Q: Do you see applicability anywhere else?

A: Chatha: Increasingly, more and more home appliances are also going to be connected with internet. In fact, many, many companies forecast that we will have over 50 billion connected devices in 2020.

Q: You've called these devices intelligent and useful. Explain what you mean.

A: Chatha: We can continue with our example of the car. Certainly automotive companies have many sensors to make the car more intelligent. Obviously, because they connect to the internet. They have also an app platform that services all these customers. It could be somewhere in in cloud. Increasingly, and on an ongoing basis, your automotive companies will start to develop a community.

They have already developed - and are creating - new apps for the cars, depending on consumer needs.

That means we will have access to new services from the car companies because they are adding a lot more intelligence, using analytics to predict and analyze information - all of that makes these devices much more intelligent and useful going forward.

Q: You say remote asset monitoring is a really important development. Walk us through that.

A: Chatha: These days all companies are trying to get the most out of their product. A car is a product when you buy it, but once you buy it and automotive companies want to service it, the car is your asset. The company can continuously monitor this asset and tell you if there is any issue. We see with jet engines that aircraft companies are already doing this. It's the same thing with some appliance companies. Increasingly, they can keep on monitoring their product in our homes. If something goes down, they can alert us in advance. In other words, remote asset monitoring will become more and more popular. It's how companies will increase the life of the product or the usefulness of the product.

As part of this, the manufacturers may suggest to you that you are not maintaining the product properly. They can actually guide us on how to maintain their products properly over the internet. The product lifecycle can be increased or the usefulness to us could be improved. The manufacturers can really help us take care of the product so they last longer and are most useful to us.

Q: What about the financial benefits we might realize through use of connected devices?

A: Chatha: Interestingly, GE published a paper on this. Their team made some estimates based on, say, a 1-percent improvement in energy efficiency of jet engines. Or maybe a 1-percent savings in energy in industrial plants. They did these calculations and came up with a huge number. GE estimates connected devices can add $15tr to the global economy in 2030.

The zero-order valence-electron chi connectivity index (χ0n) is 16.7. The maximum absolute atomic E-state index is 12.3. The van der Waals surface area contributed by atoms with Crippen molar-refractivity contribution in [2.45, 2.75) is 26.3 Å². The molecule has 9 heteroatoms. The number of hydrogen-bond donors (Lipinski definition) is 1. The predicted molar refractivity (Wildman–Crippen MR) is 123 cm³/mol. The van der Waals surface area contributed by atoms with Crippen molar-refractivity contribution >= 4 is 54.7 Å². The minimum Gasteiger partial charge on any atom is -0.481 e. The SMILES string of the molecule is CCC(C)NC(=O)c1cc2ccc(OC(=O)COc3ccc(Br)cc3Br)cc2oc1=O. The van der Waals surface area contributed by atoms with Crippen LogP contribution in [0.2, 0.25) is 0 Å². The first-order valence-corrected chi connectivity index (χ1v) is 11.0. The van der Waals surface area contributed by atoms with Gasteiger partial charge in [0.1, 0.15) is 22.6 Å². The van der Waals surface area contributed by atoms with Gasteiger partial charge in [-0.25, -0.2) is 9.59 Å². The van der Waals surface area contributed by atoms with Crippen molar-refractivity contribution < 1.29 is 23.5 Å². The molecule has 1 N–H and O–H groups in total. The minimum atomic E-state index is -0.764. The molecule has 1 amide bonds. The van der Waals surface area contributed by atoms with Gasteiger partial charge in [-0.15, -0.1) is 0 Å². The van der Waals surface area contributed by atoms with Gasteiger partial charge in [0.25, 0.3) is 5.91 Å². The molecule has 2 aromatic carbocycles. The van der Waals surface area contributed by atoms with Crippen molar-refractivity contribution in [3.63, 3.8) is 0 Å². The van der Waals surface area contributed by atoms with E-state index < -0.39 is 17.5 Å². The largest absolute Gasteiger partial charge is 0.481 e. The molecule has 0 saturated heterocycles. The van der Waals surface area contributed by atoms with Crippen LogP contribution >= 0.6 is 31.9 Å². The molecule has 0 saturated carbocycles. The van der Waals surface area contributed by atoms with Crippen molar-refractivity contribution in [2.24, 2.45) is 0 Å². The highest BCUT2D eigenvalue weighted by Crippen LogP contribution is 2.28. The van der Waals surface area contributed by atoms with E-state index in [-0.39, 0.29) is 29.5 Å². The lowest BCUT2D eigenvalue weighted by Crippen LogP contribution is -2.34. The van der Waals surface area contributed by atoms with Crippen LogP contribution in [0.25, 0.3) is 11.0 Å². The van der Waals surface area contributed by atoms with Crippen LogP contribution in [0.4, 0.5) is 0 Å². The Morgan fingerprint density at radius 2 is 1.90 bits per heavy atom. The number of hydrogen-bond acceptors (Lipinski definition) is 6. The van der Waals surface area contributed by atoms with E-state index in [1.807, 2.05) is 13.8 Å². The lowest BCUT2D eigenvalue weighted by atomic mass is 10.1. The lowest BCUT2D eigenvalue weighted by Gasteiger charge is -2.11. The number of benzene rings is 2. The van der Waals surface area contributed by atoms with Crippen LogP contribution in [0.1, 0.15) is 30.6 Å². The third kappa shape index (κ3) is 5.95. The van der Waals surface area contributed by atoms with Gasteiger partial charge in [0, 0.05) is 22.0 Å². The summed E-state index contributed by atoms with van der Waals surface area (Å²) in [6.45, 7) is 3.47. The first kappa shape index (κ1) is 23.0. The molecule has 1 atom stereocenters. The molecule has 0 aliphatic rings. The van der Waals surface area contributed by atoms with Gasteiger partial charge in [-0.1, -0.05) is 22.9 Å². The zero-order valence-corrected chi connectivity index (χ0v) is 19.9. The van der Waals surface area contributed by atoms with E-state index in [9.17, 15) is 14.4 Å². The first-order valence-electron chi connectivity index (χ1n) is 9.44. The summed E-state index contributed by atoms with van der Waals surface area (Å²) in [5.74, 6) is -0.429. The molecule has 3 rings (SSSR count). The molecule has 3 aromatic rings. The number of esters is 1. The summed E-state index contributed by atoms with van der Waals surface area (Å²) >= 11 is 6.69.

In other words, once you start monitoring all of these products, an automotive company, for instance, knows where all of their cars are, who the owners are, and they really know the performance of the cars. They can help you a lot, making sure you are getting the most out of the product. The same with a home appliance or whatever it is. The same thing now is happening with industrial plants.

What in essence is happening is, connecting products to the internet and adding more intelligence is becoming much more inexpensive. Because you're talking about adding intelligence to billions of devices. Once you do it, once you have that volume, costs certainly go down. We see that with smartphones and so forth. For a couple of hundred bucks, you can have the whole PC in the palm of your hand.

Q: You feel GE is on to something there with those figures?

A: Chatha: I totally agree with GE's estimates. The benefits financially are enormous by connecting devices to the internet and then intelligently monitoring them. I think it takes the usefulness of the devices to a whole other level.

Resource Link:
ARC Advisory Group


Keywords: supply chain management, supply chain management IT, SaaS, supply chain systems, remote asset monitoring, internet of things

The World of Connected Devices and How They Can Serve You